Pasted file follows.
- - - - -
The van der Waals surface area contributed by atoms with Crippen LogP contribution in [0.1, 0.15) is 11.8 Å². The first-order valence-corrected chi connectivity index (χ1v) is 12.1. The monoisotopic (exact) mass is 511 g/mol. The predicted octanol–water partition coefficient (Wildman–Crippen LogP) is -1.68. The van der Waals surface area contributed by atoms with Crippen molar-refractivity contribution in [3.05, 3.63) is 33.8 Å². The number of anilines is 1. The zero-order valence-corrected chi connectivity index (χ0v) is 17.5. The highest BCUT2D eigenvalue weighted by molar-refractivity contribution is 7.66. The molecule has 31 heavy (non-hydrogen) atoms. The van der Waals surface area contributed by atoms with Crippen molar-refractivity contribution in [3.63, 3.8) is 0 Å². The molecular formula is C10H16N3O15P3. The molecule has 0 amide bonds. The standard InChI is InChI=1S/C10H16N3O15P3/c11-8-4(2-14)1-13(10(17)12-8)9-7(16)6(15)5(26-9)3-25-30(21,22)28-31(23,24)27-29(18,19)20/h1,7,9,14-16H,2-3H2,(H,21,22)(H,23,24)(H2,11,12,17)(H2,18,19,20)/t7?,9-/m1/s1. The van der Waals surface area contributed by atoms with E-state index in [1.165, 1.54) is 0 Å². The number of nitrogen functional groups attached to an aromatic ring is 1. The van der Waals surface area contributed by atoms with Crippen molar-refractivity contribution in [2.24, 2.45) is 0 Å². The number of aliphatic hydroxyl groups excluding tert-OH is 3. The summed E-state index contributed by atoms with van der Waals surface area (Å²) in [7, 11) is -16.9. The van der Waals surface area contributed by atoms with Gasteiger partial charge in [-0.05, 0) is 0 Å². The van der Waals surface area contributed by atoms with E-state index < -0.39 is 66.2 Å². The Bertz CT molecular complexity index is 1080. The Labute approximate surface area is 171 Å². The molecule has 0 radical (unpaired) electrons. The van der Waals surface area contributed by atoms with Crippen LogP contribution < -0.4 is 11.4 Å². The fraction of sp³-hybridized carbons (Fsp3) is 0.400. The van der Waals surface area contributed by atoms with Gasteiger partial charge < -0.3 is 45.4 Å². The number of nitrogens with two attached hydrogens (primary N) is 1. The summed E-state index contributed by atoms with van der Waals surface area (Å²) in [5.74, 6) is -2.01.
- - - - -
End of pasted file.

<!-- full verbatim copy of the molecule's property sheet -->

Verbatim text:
The van der Waals surface area contributed by atoms with Crippen LogP contribution in [0.1, 0.15) is 11.8 Å². The first-order valence-corrected chi connectivity index (χ1v) is 12.1. The monoisotopic (exact) mass is 511 g/mol. The predicted octanol–water partition coefficient (Wildman–Crippen LogP) is -1.68. The van der Waals surface area contributed by atoms with Crippen molar-refractivity contribution in [3.05, 3.63) is 33.8 Å². The number of anilines is 1. The zero-order valence-corrected chi connectivity index (χ0v) is 17.5. The highest BCUT2D eigenvalue weighted by molar-refractivity contribution is 7.66. The molecule has 31 heavy (non-hydrogen) atoms. The van der Waals surface area contributed by atoms with Crippen molar-refractivity contribution in [3.63, 3.8) is 0 Å². The molecular formula is C10H16N3O15P3. The molecule has 0 amide bonds. The standard InChI is InChI=1S/C10H16N3O15P3/c11-8-4(2-14)1-13(10(17)12-8)9-7(16)6(15)5(26-9)3-25-30(21,22)28-31(23,24)27-29(18,19)20/h1,7,9,14-16H,2-3H2,(H,21,22)(H,23,24)(H2,11,12,17)(H2,18,19,20)/t7?,9-/m1/s1. The van der Waals surface area contributed by atoms with E-state index in [1.165, 1.54) is 0 Å². The number of nitrogen functional groups attached to an aromatic ring is 1. The van der Waals surface area contributed by atoms with Crippen molar-refractivity contribution in [2.24, 2.45) is 0 Å². The number of aliphatic hydroxyl groups excluding tert-OH is 3. The summed E-state index contributed by atoms with van der Waals surface area (Å²) in [7, 11) is -16.9. The van der Waals surface area contributed by atoms with Gasteiger partial charge in [-0.05, 0) is 0 Å². The van der Waals surface area contributed by atoms with E-state index < -0.39 is 66.2 Å². The Bertz CT molecular complexity index is 1080. The Labute approximate surface area is 171 Å². The molecule has 0 radical (unpaired) electrons. The van der Waals surface area contributed by atoms with Crippen LogP contribution < -0.4 is 11.4 Å². The fraction of sp³-hybridized carbons (Fsp3) is 0.400. The van der Waals surface area contributed by atoms with Gasteiger partial charge < -0.3 is 45.4 Å². The number of nitrogens with two attached hydrogens (primary N) is 1. The summed E-state index contributed by atoms with van der Waals surface area (Å²) in [5.74, 6) is -2.01.